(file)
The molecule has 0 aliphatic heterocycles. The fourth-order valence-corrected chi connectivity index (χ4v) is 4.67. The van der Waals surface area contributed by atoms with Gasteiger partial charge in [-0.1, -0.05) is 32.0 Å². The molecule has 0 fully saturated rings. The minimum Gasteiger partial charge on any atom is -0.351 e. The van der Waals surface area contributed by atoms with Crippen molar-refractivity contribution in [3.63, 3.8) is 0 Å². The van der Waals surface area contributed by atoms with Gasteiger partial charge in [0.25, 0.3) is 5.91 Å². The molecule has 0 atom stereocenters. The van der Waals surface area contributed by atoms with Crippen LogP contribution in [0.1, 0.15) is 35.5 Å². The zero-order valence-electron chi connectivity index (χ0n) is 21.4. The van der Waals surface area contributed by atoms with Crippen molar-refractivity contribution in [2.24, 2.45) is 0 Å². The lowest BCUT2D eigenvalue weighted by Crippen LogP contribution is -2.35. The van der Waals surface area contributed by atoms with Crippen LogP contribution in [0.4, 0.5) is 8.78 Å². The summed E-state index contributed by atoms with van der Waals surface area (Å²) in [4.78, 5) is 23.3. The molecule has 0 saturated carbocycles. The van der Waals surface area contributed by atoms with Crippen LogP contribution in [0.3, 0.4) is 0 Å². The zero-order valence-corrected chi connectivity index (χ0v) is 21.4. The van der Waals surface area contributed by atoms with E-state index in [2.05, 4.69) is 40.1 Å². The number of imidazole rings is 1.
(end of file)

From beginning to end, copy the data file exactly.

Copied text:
The molecule has 0 aliphatic heterocycles. The fourth-order valence-corrected chi connectivity index (χ4v) is 4.67. The van der Waals surface area contributed by atoms with Gasteiger partial charge in [-0.1, -0.05) is 32.0 Å². The molecule has 0 fully saturated rings. The minimum Gasteiger partial charge on any atom is -0.351 e. The van der Waals surface area contributed by atoms with Crippen molar-refractivity contribution in [3.63, 3.8) is 0 Å². The van der Waals surface area contributed by atoms with Gasteiger partial charge in [0.25, 0.3) is 5.91 Å². The molecule has 0 atom stereocenters. The van der Waals surface area contributed by atoms with Crippen LogP contribution in [0.1, 0.15) is 35.5 Å². The zero-order valence-electron chi connectivity index (χ0n) is 21.4. The van der Waals surface area contributed by atoms with Crippen molar-refractivity contribution in [2.24, 2.45) is 0 Å². The lowest BCUT2D eigenvalue weighted by Crippen LogP contribution is -2.35. The van der Waals surface area contributed by atoms with Crippen LogP contribution in [0.4, 0.5) is 8.78 Å². The summed E-state index contributed by atoms with van der Waals surface area (Å²) in [4.78, 5) is 23.3. The molecule has 0 saturated carbocycles. The van der Waals surface area contributed by atoms with Crippen LogP contribution in [0.3, 0.4) is 0 Å². The zero-order valence-corrected chi connectivity index (χ0v) is 21.4. The van der Waals surface area contributed by atoms with E-state index in [2.05, 4.69) is 40.1 Å². The number of imidazole rings is 1.